Learning by Abstraction: The Neural State Machine

Part of Advances in Neural Information Processing Systems 32 (NeurIPS 2019)

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Drew Hudson, Christopher D. Manning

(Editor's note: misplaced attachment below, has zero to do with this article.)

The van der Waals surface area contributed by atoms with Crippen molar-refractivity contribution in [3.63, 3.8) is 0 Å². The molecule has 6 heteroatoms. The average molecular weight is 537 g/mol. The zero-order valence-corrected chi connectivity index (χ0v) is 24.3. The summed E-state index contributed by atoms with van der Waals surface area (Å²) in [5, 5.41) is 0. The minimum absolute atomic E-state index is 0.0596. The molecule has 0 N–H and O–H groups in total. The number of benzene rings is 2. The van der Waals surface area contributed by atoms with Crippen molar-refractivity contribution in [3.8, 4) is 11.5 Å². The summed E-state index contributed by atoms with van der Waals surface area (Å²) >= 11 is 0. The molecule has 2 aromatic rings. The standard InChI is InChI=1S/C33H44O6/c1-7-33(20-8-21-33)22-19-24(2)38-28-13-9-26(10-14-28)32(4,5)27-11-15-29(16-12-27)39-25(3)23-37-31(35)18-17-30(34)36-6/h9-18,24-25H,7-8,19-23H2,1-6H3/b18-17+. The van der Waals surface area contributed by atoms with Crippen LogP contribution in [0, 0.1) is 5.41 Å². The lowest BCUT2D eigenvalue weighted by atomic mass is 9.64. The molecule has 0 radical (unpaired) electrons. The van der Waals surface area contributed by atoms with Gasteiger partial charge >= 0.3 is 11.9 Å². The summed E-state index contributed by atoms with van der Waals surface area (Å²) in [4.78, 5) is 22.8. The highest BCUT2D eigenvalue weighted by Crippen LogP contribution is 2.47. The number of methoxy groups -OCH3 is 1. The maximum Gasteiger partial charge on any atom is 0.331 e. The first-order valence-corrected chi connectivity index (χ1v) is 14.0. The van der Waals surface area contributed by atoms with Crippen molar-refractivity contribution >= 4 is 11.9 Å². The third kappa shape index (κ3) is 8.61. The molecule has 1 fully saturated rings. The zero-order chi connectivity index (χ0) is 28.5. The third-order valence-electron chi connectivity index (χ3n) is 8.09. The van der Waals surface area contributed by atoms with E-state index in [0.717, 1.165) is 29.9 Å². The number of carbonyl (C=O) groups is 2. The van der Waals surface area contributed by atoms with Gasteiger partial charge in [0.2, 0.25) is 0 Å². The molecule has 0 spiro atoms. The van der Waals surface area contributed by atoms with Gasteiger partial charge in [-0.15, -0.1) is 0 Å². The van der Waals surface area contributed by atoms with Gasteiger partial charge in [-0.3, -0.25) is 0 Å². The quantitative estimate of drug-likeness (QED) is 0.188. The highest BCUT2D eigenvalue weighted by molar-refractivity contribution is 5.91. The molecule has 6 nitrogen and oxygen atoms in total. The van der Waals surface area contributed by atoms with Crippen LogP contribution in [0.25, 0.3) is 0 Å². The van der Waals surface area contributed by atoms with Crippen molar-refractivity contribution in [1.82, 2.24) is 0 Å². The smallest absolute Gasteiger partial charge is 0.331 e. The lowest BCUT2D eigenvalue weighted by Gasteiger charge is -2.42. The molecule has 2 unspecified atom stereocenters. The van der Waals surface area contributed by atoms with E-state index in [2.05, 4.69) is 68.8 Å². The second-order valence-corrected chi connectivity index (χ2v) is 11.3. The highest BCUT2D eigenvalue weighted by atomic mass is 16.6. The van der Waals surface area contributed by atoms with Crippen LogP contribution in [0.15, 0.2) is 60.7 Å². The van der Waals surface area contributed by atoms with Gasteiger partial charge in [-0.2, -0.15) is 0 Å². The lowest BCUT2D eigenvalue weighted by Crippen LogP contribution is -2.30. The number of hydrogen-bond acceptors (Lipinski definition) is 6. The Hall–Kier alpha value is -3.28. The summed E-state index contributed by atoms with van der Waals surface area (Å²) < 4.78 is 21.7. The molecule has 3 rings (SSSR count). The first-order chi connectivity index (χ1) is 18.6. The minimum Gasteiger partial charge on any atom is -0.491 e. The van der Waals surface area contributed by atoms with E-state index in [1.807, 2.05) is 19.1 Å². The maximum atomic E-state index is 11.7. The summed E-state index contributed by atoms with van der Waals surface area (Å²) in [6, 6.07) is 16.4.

We introduce the Neural State Machine, seeking to bridge the gap between the neural and symbolic views of AI and integrate their complementary strengths for the task of visual reasoning. Given an image, we first predict a probabilistic graph that represents its underlying semantics and serves as a structured world model. Then, we perform sequential reasoning over the graph, iteratively traversing its nodes to answer a given question or draw a new inference. In contrast to most neural architectures that are designed to closely interact with the raw sensory data, our model operates instead in an abstract latent space, by transforming both the visual and linguistic modalities into semantic concept-based representations, thereby achieving enhanced transparency and modularity. We evaluate our model on VQA-CP and GQA, two recent VQA datasets that involve compositionality, multi-step inference and diverse reasoning skills, achieving state-of-the-art results in both cases. We provide further experiments that illustrate the model's strong generalization capacity across multiple dimensions, including novel compositions of concepts, changes in the answer distribution, and unseen linguistic structures, demonstrating the qualities and efficacy of our approach.